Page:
|Leontyne Price. Photo via|
I am an arts journalist and a longtime opera fan. I make it a personal mission to both examine the elements of opera production and clarify it for those who are not familiar with its finer points. Basically, you don’t have to know what coloratura or cabaletta is to have a great experience — and you shouldn’t have to. The widespread popularity of what I’d term “popera” is something I have mixed feelings about; on one hand, it introduces an artform to a wide audience in a fun, audience-friendly way that they recognize and appreciate, but, on the other, it waters down the art form in a way I don’t think is always necessarily helpful.
As I wrote on Twitter, I don’t consider what The Tenors do real opera. I realize this is snobbish and perhaps even offensive to some. I make no apologies. It’s singing loudly and with all the flash that might be perceived as opera, but. Generally, that’s okay; if it makes people more curious about the art form, and leads them to the opera house, or to iTunes to check out the work of various composers, great. Sometimes that curiosity bleeds into something else; sometimes it doesn’t, and that’s okay. If popera inspires the desire to learn more, provides some enjoyment, makes for a pleasant way for some to pass the time: great. I want to be a kind of human Pandora that says, “well, if you liked that, you’re going to love this…”
|Russell Thomas and Anita Rachvelishvili in the Canadian Opera Company’s Carmen. Photo via|
That very thing happened this past spring, when I brought friends to the Canadian Opera Company production of Carmen. With no more exposure to opera than a handful of clips of child stars and reality TV bits and bobs, the friends — of all ages — sat rapt for over two hours (with intermission). They loved the pageantry of the sets, the splendor of the staging, the lively conducting, and were bowled over, in particular, by the power of the voices. They were awestruck that no one was miced. They wanted to know more, and hear more.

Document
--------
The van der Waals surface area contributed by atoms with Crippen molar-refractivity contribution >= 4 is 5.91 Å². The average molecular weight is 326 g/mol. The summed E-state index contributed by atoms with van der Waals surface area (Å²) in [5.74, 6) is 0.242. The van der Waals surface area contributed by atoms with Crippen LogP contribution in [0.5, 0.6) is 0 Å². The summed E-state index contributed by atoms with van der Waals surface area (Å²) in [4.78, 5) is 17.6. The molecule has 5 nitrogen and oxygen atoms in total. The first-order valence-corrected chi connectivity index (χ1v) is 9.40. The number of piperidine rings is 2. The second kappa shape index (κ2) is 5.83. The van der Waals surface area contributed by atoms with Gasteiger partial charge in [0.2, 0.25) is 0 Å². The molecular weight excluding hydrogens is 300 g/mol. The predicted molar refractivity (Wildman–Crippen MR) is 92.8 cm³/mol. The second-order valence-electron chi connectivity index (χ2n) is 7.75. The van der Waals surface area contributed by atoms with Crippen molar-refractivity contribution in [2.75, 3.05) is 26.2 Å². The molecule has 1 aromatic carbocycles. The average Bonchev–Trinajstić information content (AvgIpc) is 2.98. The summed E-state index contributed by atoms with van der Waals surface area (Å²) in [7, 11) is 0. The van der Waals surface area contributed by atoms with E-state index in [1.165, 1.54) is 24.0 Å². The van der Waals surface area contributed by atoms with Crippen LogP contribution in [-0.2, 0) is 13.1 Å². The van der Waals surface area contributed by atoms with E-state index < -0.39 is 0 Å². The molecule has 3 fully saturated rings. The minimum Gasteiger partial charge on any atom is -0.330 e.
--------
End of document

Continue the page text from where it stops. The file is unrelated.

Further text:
So yes, sometimes popera leads to other things, and it’s nice when that happens. Introducing newcomers to opera busts up fusty old perceptions while kicking open the door to a powerful new artistic experience. If that powerful experience doesn’t happen, that’s fine too, but problems arise when a group like The Tenors make ignorant political statements. The perception of opera being an elitist, privileged, out-of-touch artform made by and for primarily white audiences is reinforced in the ugliest way imaginable. Forget Tamar Iveri and her horrific homophobic slurs; The Tenors have a much broader appeal, and, as a result, a huge audience. Their presence at the All-Star game was a symbol of their mainstream appeal; their horrifying political statement (which I am not going to write here, because it, and the mindset behind it, are offensive) sent out a message that reinforces an ugly, unfair stereotype.
|Eric Owens in the Metropolitan Opera’s Elektra. Photo via|
Opera companies are working hard at wider representation — at both administrative and creative levels — and some are succeeding more than others. A mariachi opera was met with much success not long ago; a staging of Brokeback Mountain in Madrid was, equally, met with acclaim. Great black singers populate and have hugely shaped the history of opera — Arroyo, Price, Norman, Anderson: these are names we should all know, not just opera fans. Contemporary black opera singers have been vocal about struggles and it’s been good to see companies like The Met and the Canadian Opera Company hire more diverse casts. I want to see more of this, and am equally keen to see related programming expansions; it’s good for audiences, and frankly, it’s what the art demands. Fewer forms are more suited to examine issues of race, exclusion, class, and privilege than opera, which fuses music, theatre, and visual design to make powerful, searing statements that have contemporary relevance. The titular character in Mozart’s Don Giovanni is a member of the aristocracy who uses his male privilege in every way imaginable; equally vital issues of class and privilege are thoughtfully examined in Mozart’s The Marriage of Figaro as well as Verdi’s Rigoletto; Rossini’s Maometto II and Verdi’s Aida explore notions of interracial relationships, power, and prejudice. I would argue that even Carmen, perhaps the best-known opera to mainstream audiences, explores all of these things. The strong title character is constantly slurred (as well as sexually exoticized) for being a gypsy, a fact to which the obsessive Don Jose is both drawn and repelled.
So while the three members of The Tenors may claim, “it’s not us, it’s him!” I would respond, it’s not opera, it’s you. All of you. You have reinforced a notion of a deeply relevant, deeply beautiful art form that is hurtful, ignorant, and toxic. Please, just try to be good — a good singer, a good student, and most importantly, a good person: one who doesn’t blame, doesn’t shame, takes responsibility and educates themselves. It’s the least you can do for opera — and the utterly, absolute least you do for Black Lives Matter.